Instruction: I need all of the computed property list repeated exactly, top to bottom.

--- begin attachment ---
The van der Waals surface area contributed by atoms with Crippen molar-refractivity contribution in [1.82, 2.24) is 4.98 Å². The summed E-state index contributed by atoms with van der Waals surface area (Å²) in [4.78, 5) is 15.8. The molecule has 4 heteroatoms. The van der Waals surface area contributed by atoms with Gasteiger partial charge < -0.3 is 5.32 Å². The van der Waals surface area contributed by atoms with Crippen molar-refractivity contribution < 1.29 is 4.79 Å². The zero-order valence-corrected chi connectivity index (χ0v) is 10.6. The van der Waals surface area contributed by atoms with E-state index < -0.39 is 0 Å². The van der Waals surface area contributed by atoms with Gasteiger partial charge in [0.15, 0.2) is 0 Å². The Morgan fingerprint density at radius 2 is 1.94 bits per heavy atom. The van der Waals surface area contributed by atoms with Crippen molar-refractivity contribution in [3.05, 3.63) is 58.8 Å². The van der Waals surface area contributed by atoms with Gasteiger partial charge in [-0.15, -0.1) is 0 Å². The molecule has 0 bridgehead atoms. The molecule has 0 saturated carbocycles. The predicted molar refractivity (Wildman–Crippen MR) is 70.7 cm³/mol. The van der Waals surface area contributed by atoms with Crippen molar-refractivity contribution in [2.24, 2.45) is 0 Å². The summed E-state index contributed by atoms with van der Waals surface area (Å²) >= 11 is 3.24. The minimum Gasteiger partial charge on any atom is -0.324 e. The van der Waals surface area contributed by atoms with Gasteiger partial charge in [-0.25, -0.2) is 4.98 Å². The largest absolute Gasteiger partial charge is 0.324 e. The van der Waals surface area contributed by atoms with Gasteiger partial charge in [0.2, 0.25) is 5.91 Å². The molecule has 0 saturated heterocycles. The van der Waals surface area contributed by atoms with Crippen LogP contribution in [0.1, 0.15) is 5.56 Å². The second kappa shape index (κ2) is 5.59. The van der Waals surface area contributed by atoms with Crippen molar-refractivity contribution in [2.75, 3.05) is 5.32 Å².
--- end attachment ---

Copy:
The van der Waals surface area contributed by atoms with Crippen molar-refractivity contribution in [1.82, 2.24) is 4.98 Å². The summed E-state index contributed by atoms with van der Waals surface area (Å²) in [4.78, 5) is 15.8. The molecule has 4 heteroatoms. The van der Waals surface area contributed by atoms with Gasteiger partial charge < -0.3 is 5.32 Å². The van der Waals surface area contributed by atoms with Crippen molar-refractivity contribution < 1.29 is 4.79 Å². The zero-order valence-corrected chi connectivity index (χ0v) is 10.6. The van der Waals surface area contributed by atoms with E-state index < -0.39 is 0 Å². The van der Waals surface area contributed by atoms with Gasteiger partial charge in [0.15, 0.2) is 0 Å². The Morgan fingerprint density at radius 2 is 1.94 bits per heavy atom. The van der Waals surface area contributed by atoms with Crippen molar-refractivity contribution in [3.05, 3.63) is 58.8 Å². The van der Waals surface area contributed by atoms with Gasteiger partial charge in [-0.15, -0.1) is 0 Å². The molecule has 0 bridgehead atoms. The molecule has 0 saturated carbocycles. The predicted molar refractivity (Wildman–Crippen MR) is 70.7 cm³/mol. The van der Waals surface area contributed by atoms with Crippen molar-refractivity contribution in [2.24, 2.45) is 0 Å². The summed E-state index contributed by atoms with van der Waals surface area (Å²) >= 11 is 3.24. The minimum Gasteiger partial charge on any atom is -0.324 e. The van der Waals surface area contributed by atoms with Gasteiger partial charge in [-0.25, -0.2) is 4.98 Å². The largest absolute Gasteiger partial charge is 0.324 e. The van der Waals surface area contributed by atoms with Gasteiger partial charge in [0.2, 0.25) is 5.91 Å². The molecule has 0 saturated heterocycles. The van der Waals surface area contributed by atoms with Crippen LogP contribution in [0.1, 0.15) is 5.56 Å². The second kappa shape index (κ2) is 5.59. The van der Waals surface area contributed by atoms with Crippen molar-refractivity contribution in [2.75, 3.05) is 5.32 Å².